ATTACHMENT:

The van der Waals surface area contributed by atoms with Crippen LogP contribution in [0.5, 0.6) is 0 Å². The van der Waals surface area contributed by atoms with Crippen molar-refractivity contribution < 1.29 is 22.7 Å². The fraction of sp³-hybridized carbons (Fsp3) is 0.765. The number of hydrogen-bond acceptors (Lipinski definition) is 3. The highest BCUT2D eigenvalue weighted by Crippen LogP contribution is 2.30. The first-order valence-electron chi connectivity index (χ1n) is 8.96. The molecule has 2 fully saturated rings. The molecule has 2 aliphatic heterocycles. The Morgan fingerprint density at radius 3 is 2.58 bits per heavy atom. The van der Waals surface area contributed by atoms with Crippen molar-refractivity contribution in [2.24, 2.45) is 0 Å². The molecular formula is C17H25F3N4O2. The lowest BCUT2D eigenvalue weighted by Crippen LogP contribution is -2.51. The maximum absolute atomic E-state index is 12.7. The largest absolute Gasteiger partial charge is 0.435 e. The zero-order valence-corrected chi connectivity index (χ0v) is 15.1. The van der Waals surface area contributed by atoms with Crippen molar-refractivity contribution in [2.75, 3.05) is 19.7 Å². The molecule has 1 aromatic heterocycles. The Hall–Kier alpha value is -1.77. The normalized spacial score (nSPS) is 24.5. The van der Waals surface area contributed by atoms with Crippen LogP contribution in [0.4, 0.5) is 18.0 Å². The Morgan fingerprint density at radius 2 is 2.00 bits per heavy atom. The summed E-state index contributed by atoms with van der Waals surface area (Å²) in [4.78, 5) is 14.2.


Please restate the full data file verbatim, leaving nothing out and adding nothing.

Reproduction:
The van der Waals surface area contributed by atoms with Crippen LogP contribution in [0.5, 0.6) is 0 Å². The van der Waals surface area contributed by atoms with Crippen molar-refractivity contribution < 1.29 is 22.7 Å². The fraction of sp³-hybridized carbons (Fsp3) is 0.765. The number of hydrogen-bond acceptors (Lipinski definition) is 3. The highest BCUT2D eigenvalue weighted by Crippen LogP contribution is 2.30. The first-order valence-electron chi connectivity index (χ1n) is 8.96. The molecule has 2 fully saturated rings. The molecule has 2 aliphatic heterocycles. The Morgan fingerprint density at radius 3 is 2.58 bits per heavy atom. The van der Waals surface area contributed by atoms with Crippen molar-refractivity contribution in [2.24, 2.45) is 0 Å². The molecular formula is C17H25F3N4O2. The lowest BCUT2D eigenvalue weighted by Crippen LogP contribution is -2.51. The maximum absolute atomic E-state index is 12.7. The largest absolute Gasteiger partial charge is 0.435 e. The zero-order valence-corrected chi connectivity index (χ0v) is 15.1. The van der Waals surface area contributed by atoms with Crippen molar-refractivity contribution in [2.75, 3.05) is 19.7 Å². The molecule has 1 aromatic heterocycles. The Hall–Kier alpha value is -1.77. The normalized spacial score (nSPS) is 24.5. The van der Waals surface area contributed by atoms with Crippen LogP contribution in [0.4, 0.5) is 18.0 Å². The Morgan fingerprint density at radius 2 is 2.00 bits per heavy atom. The summed E-state index contributed by atoms with van der Waals surface area (Å²) in [4.78, 5) is 14.2.